WON Landing Page March 2022

You go, Girl: 5 shades of yellow, or learn about your hydration levels

I recently spent some time in the desert of Arizona, courtesy of Remington Arms and EOTech, at a women’s media event. After a safety briefing regarding firearms and the ranges at Gunsite Academy, our instructor, Il Ling New, launched into a new slide on the PowerPoint presentation – and it focused on urine color.

Il Ling New

Il Ling New on the range. Photo courtesy of Barbara Baird

Having lived in the desert of Southern California and having raised 4 children who played outside practically everyday, I can attest to the importance of knowing your hydration levels by watching your urine colors and those of your young children. And you shouldn’t only gauge the color of your urine, you need to be monitoring the volume, as well. I’m not talking about using a collection system, because as an adult, you really should know what’s normal.

Hydration Levels

However, it’s important to know the difference in color and what that means.

 

gunsite-hydration analysis chart

These charts were hung above the commodes at Gunsite Academy.

 

“It should have a light yellow tinge to it. Lemonade is much better than apple juice. And if you’re delving into the ice tea realm, it’s time to drink,” said Brendon McDermott, assistant professor, clinical coordinator for graduate athletic training program and co-director of the applied physiology laboratory at the University of Tennessee at Chattanooga in an article at HealthDay.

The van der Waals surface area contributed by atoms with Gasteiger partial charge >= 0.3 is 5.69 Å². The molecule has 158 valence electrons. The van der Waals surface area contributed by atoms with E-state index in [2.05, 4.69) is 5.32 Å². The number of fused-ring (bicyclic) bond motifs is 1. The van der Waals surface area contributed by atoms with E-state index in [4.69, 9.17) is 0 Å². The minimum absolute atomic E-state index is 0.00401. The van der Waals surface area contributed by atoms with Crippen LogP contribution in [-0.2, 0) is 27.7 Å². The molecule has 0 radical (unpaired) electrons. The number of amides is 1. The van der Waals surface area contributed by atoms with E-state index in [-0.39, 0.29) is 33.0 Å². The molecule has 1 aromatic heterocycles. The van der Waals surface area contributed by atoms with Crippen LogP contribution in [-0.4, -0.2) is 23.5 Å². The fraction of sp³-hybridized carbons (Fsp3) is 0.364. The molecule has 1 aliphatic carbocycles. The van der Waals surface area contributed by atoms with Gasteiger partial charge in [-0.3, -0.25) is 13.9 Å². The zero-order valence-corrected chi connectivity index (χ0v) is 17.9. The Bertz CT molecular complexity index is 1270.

McDermott also recommended finding your own “sweat rate,” where you weigh yourself before exercising, wearing little if any clothing, and then weigh yourself after exercising for 30 min. and waiting an additional 30 minutes. You’ll see how much fluid you need to replace, roughly, if you perform this experiement in the privacy of your own home.

With the recent heat wave affecting the country this week, especially in the upper Midwest, it’s important to remember to “vet your sweat,” and watch your 5 shades of yellow. And don’t forget that it’s important to “go” even when you’re out there hunting.

 

 

 

 

  • About Barbara Baird

    Publisher/Editor Barbara Baird is a freelance writer in hunting, shooting and outdoor markets. Her bylines are found at several top hunting and shooting publications. She also is a travel writer, and you can follow her at https://www.ozarkian.com.

     

The Conversation

2 Comments
  • Andrea Fisher says: August 31, 2013 at 7:17 pm

    Great info for something that is overlooked, more often than not! I have been advised to drink half of my body weight in ounces of water during the day – and this is a normal day. Imagine how much more we need when we are physically challenged on a strenuous hunt!

  • Bill Bowers says: August 28, 2013 at 7:27 pm

    Another excellent and informative column, Barbara. Witty double entendre headline, too!

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